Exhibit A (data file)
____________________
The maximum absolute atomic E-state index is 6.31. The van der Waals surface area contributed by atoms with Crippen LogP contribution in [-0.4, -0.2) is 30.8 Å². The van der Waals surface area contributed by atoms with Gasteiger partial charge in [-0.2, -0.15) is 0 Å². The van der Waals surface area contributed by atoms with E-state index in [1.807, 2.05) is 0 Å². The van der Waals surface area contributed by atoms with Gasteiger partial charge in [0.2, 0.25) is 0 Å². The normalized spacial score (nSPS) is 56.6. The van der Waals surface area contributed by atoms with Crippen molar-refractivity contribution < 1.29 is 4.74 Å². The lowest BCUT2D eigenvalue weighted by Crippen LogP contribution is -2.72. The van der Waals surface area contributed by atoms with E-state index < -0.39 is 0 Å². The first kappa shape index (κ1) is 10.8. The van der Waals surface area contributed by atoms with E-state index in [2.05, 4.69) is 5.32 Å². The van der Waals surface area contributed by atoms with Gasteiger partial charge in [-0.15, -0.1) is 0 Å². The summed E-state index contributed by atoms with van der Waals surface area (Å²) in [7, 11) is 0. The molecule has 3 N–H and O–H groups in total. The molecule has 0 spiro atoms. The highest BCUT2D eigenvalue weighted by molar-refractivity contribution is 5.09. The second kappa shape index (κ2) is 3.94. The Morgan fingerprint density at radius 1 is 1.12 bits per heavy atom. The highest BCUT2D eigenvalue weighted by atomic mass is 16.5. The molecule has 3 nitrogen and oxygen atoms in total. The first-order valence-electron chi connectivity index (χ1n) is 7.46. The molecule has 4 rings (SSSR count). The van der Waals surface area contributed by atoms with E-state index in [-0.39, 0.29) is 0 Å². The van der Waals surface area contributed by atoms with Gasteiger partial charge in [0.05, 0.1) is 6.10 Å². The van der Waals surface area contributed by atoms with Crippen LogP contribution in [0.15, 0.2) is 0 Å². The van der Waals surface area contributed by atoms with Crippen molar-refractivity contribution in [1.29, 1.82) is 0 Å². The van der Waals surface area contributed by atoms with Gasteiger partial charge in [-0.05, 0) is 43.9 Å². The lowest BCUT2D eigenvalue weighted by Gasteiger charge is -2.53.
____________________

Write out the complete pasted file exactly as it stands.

The maximum absolute atomic E-state index is 6.31. The van der Waals surface area contributed by atoms with Crippen LogP contribution in [-0.4, -0.2) is 30.8 Å². The van der Waals surface area contributed by atoms with Gasteiger partial charge in [-0.2, -0.15) is 0 Å². The van der Waals surface area contributed by atoms with E-state index in [1.807, 2.05) is 0 Å². The van der Waals surface area contributed by atoms with Gasteiger partial charge in [0.2, 0.25) is 0 Å². The normalized spacial score (nSPS) is 56.6. The van der Waals surface area contributed by atoms with Crippen molar-refractivity contribution < 1.29 is 4.74 Å². The lowest BCUT2D eigenvalue weighted by Crippen LogP contribution is -2.72. The van der Waals surface area contributed by atoms with E-state index < -0.39 is 0 Å². The first kappa shape index (κ1) is 10.8. The van der Waals surface area contributed by atoms with E-state index in [2.05, 4.69) is 5.32 Å². The van der Waals surface area contributed by atoms with Gasteiger partial charge in [-0.15, -0.1) is 0 Å². The summed E-state index contributed by atoms with van der Waals surface area (Å²) in [7, 11) is 0. The molecule has 3 N–H and O–H groups in total. The molecule has 0 spiro atoms. The highest BCUT2D eigenvalue weighted by molar-refractivity contribution is 5.09. The second kappa shape index (κ2) is 3.94. The Morgan fingerprint density at radius 1 is 1.12 bits per heavy atom. The highest BCUT2D eigenvalue weighted by atomic mass is 16.5. The molecule has 3 nitrogen and oxygen atoms in total. The first-order valence-electron chi connectivity index (χ1n) is 7.46. The molecule has 4 rings (SSSR count). The van der Waals surface area contributed by atoms with E-state index in [-0.39, 0.29) is 0 Å². The van der Waals surface area contributed by atoms with Gasteiger partial charge in [0.05, 0.1) is 6.10 Å². The van der Waals surface area contributed by atoms with Crippen LogP contribution in [0.15, 0.2) is 0 Å². The van der Waals surface area contributed by atoms with Crippen molar-refractivity contribution in [1.29, 1.82) is 0 Å². The van der Waals surface area contributed by atoms with Gasteiger partial charge in [-0.05, 0) is 43.9 Å². The lowest BCUT2D eigenvalue weighted by Gasteiger charge is -2.53.